3 Ways to Tackle Ambivalence

Tackling Ambivalence – Part 2

In my last post, I talked about four reasons for uncertainty about committing to working on a marriage. Briefly, here are those reasons:

  1. Anger over a betrayal
  2. Lack of awareness
  3. Discouragement
  4. Someone Doesn’t Want to Change

Now, I want to give you 3 things that you can do to address the ambivalence.

Offer Hope

I second guess myself a lot.

When I first started to meet with couples, I would second guess myself that we could actually make any difference at all. Their pain seemed so big and I felt like I was in over my head. I doubted what we were doing.

It took some experience for me to actually see that we could have an impact. Now, I’ve seen couples that have turned their relationships around. I know that what we do can make a difference.

My wife and I try to instill this hope in couples. We say something like this early in a meeting:

“Michelle and I are happy to be meeting with you. We once struggled and we were able to restore our relationship. I know that are some real practical things that work for marriages. I don’t know if this will work for you or not. We’d like to understand both of you a little better.”

During our meeting we work to understand their relationship. Then, we’ll ask about what they want to achieve by meeting with us. We work to set some goals. Towards the end of the meeting we’ll say:

“It sounds like you have some great goals set. We may need to revisit them as we go along to set something more specific. Our process is that we combine marriage education with mentoring. I think that some of the concepts that you’ll learn will help you to achieve your goals. We see our role as helping you to apply these key concepts to your relationship. We’ve seen this help many other couples and I think it will help you too. How do you feel about it?”

Get a Short-Term Commitment

We always ask, “What do you want to achieve?”

There are only three options that people have:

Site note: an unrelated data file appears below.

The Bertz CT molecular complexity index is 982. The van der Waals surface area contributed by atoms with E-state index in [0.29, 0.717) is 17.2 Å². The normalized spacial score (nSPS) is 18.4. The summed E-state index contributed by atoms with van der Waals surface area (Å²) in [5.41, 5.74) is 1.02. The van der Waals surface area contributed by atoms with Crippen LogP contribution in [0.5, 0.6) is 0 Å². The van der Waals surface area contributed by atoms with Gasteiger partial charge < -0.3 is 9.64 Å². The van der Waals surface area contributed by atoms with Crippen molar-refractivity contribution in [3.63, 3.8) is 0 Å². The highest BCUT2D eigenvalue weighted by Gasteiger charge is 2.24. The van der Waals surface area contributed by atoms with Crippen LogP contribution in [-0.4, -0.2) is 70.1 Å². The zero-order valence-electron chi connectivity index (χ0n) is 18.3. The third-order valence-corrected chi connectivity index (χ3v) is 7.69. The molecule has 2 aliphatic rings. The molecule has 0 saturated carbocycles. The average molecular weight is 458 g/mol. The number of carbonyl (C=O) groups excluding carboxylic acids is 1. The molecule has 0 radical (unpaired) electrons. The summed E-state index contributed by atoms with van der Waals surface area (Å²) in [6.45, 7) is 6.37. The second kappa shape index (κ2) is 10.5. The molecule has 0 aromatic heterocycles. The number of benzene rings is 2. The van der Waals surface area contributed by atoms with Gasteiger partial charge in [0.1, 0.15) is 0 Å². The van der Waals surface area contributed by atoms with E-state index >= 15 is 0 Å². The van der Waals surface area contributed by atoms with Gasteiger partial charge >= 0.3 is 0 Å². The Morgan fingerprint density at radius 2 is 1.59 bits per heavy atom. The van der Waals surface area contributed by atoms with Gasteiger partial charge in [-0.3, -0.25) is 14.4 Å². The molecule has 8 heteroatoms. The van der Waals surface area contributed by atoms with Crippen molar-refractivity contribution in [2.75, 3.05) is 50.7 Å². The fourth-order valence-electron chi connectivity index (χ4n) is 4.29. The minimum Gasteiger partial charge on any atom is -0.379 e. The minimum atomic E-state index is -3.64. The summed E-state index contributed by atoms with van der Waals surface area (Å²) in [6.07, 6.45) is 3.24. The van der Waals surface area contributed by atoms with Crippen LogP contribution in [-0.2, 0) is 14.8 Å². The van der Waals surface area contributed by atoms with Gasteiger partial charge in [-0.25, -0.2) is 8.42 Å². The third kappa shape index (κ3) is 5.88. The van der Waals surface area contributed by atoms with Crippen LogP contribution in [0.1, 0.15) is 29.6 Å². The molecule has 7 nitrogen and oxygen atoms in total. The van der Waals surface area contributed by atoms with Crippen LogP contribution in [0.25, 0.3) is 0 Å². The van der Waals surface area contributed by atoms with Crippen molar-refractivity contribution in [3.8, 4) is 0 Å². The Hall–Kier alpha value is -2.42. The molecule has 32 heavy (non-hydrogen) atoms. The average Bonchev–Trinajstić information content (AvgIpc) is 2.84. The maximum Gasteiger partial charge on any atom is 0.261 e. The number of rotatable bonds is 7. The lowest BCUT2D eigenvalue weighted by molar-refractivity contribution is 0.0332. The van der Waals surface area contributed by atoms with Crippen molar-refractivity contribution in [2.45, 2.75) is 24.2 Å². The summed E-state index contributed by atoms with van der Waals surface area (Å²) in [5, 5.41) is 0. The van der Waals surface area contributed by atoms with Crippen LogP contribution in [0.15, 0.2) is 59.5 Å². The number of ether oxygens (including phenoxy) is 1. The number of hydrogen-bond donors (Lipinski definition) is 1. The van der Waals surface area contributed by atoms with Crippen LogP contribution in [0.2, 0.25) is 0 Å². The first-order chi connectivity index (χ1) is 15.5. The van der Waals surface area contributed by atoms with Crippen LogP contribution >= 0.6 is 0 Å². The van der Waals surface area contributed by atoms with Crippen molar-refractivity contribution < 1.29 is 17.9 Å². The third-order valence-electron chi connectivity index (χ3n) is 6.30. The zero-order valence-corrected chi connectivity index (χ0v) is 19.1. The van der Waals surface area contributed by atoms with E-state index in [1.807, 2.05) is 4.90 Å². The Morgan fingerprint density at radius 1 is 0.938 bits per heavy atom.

1. Work on the relationship
  2. Leave the relationship
  3. Maintain the status quo

When both partners want to work on their relationship, you can develop more specific goals. This article, however, is about ambivalence. So, I’m assuming one partner isn’t sure what they want to do.

If one partner is considering leaving the relationship, we ask about short term goals.

“I realize that you may not be ready to commit to the relationship. We have a very specific process that we go through with couples. I suspect some of this may be helpful for you. Would you be willing to commit to working on your relationship for the next six sessions? It would require some work. If you give it a try, you might find it very helpful. If, after giving it an honest effort, you find it’s not working, then, we can review.”

Sometimes, one person has become so discouraged they don’t think anything can help. When we don’t know what to do, it’s easy to do nothing and remain discouraged. This is when we assure them that we do have specific steps that will give them some ideas.

For more on the process, you can download 6 Steps to Help a Couple Improve Marriage Satisfaction. 

Ask Consequence Questions

Consequence questions are great when someone hasn’t decided if they want to change.

When someone wants to maintain the status quo, this is a great way to get them to think about what will happen if they don’t change.

  • “What happens if you don’t do anything? Will your conflict improve or get worse?”
  • “If your conflict gets worse, what will that do to your connection?”
  • “Do you think resentment and anger could build up?”
  • “What will be the impact on your kids?”
  • “What will happen if you do work at it?”

When one person is resistant to change, we’ll ask their partner the same question. Their partner will usually say that something needs to change. Then, we circle back to the resistant spouse and ask what they have heard.

Tips for Marriage Mentors:

  • Offer Hope – Tell stories about couples that were able to improve their relationship. Sometimes couples just need to know that there are practical concepts that will help.
  • Get a Short-Term Commitment – When someone is uncertain they want to commit to the marriage, ask for a short-term commitment.
  • Ask Consequence Questions – Ask questions about what happens if they don’t change. What’s the consequence of staying in the same place? What’s the consequence of working at it?

Another post you might like:

4 Reasons Someone Won’t Commit to Help